If you’re in the neighbo(u)rhood, stop by Berkeley tomorrow for my talk:
“Peoples of the Edge:” Carto-Caricatures of the Island of Newfoundland and Confederation, 1948-1949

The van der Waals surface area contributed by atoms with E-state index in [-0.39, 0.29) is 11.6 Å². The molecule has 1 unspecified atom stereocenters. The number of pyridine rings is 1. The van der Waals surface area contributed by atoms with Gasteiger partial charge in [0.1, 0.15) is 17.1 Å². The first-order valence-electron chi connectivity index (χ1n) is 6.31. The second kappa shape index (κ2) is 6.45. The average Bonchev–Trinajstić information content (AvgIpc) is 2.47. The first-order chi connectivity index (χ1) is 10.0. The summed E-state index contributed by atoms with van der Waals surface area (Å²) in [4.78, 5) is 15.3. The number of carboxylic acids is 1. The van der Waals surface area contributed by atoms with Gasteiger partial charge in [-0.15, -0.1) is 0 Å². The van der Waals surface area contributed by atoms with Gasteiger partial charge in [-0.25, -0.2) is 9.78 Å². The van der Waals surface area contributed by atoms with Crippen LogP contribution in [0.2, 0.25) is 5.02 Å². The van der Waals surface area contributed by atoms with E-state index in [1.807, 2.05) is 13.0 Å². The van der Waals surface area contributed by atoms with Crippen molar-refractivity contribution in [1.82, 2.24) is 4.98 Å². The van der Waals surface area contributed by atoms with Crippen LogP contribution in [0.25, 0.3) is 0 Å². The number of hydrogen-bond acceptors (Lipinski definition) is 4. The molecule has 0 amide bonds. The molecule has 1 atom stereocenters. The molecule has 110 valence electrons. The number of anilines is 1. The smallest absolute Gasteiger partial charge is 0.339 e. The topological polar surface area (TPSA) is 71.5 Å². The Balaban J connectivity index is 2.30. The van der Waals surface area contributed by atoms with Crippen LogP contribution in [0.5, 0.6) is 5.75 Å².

ABSTRACT Visually, the island of Newfoundland is often represented as a place that is removed from the rest of Canadian territory (aptly termed “the mainland”). Since the fifteenth century, many maps have shown Newfoundland as breaking the boundaries of the map frames. This “cartographic transgression” finds a satirical equivalent in the caricatures and cartoons produced when Newfoundland became the tenth Canadian province in 1949. The hotly contested decision to join Canada played out in “The Independent” and “The Confederate,” newsletters that represented the polarized debate through cartoons featuring prominent cartographic elements. I interrogate cartographic caricatures (carto-caricatures) of Newfoundland to explain how visual interpretations can work to integrate the island into the nation-state framework of Canada or foster ignorance of this seemingly peripheral element of the country.